Germany has summoned the Syrian ambassador to Berlin as the threat of intensified sanctions looms over the regime of President Bashar al-Assad. Syria remains tense as a crackdown on protesters continues.
Protests have continued in a clutch of cities around Syria
Several European countries, including Germany, summoned a clutch of Syrian ambassadors on Wednesday as Europe threatened to intensify sanctions against the regime of President Bashar al-Assad if it continued to repress protests against his rule.
Andreas Peschke, a spokesman for the German Foreign Ministry, said the measure was part of "a concerted European action" to pressure Damascus into easing the opposition crackdown.
Peschke said European officials would reiterate sanctions already imposed on Syria and make clear that "a second package that also includes the Syrian leadership" would quickly follow if Syria did not immediately change course.
The European Union has already imposed an arms embargo on Syria as well as an assets freeze and visa ban on 13 of its nationals associated with the military crackdown. The sanctions do not currently impact President Assad directly.
Human rights groups claim that more than 600 people have been killed and 8,000 are either missing or have been imprisoned during the eight-week crackdown on protesters.
United Nations Secretary-General Ban Ki-moon said Wednesday that Assad must "renounce excessive use of force and the mass arrest of peaceful demonstrators."
The Syrian government has come down hard on the protest movement
Ban said Syrian authorities must take the "freedom demands" of the protesters seriously and end the violence engulfing the country, adding that he was disappointed Assad had refused to allow UN humanitarian workers into the country.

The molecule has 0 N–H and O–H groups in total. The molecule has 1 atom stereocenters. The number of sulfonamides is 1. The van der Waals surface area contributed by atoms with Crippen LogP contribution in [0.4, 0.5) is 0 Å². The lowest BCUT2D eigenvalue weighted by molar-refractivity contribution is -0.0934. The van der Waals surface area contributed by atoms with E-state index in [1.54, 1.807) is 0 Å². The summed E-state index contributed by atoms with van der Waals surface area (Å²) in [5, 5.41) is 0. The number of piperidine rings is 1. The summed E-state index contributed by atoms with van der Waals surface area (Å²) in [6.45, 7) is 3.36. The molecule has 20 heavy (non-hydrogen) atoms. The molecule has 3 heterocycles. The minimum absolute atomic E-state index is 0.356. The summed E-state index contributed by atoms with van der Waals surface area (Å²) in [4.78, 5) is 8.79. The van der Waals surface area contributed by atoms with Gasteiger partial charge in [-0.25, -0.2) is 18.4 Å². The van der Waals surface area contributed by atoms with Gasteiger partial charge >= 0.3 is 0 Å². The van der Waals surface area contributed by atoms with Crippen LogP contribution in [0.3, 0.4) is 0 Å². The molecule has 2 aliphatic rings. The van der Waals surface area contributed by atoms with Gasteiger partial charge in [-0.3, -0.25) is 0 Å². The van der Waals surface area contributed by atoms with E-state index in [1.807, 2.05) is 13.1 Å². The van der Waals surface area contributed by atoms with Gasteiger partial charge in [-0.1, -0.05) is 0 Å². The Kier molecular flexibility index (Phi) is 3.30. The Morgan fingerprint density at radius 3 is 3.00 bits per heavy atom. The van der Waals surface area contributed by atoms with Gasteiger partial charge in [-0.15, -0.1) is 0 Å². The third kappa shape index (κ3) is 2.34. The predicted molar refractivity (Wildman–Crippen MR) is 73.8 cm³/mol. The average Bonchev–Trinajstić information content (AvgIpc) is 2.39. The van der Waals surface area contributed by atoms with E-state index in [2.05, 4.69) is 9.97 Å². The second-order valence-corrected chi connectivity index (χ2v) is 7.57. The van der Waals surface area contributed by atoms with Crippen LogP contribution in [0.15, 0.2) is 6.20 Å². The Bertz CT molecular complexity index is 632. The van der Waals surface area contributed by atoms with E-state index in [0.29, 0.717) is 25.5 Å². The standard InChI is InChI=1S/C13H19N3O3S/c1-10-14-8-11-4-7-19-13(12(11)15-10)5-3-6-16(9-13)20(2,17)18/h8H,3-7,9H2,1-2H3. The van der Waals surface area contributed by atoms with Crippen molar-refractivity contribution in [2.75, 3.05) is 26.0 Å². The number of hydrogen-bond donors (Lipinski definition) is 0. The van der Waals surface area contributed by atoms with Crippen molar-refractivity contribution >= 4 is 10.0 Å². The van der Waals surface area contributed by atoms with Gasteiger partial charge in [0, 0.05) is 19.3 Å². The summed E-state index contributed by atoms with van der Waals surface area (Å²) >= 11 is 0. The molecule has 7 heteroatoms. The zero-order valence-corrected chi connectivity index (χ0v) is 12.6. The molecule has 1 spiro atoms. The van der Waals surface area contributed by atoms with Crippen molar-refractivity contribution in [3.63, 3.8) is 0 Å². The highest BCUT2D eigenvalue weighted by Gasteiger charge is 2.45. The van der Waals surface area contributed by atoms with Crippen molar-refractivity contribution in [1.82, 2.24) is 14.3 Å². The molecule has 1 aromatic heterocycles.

Flashpoint cities tense
Clashes in anti-government hot spots continued midweek with reports of shelling and heavy gunfire in the western city of Homs.
The state news agency SANA reported Wednesday that security agents arrested dozens of "wanted men and seized large quantities of weapons and ammunition in the Bab Amr neighborhood" of Homs and in the southern town of Deraa, both of which have risen as hotbeds of dissent.
The army also kept up its presence in the Mediterranean coastal city of Banias, scouting for "protest organizers yet to be arrested," Rami Abdul Rahman of the London-based Syrian Observatory for Human Rights told news agency Agence-France Presse.
"A tank has been stationed since Tuesday night on the square where Banias demonstrations are held," he said, adding that the northern port remained encircled by the army after weekend arrests put some 450 people behind bars.
Author: Darren Mara (AFP, AP)
Editor: Martin Kuebler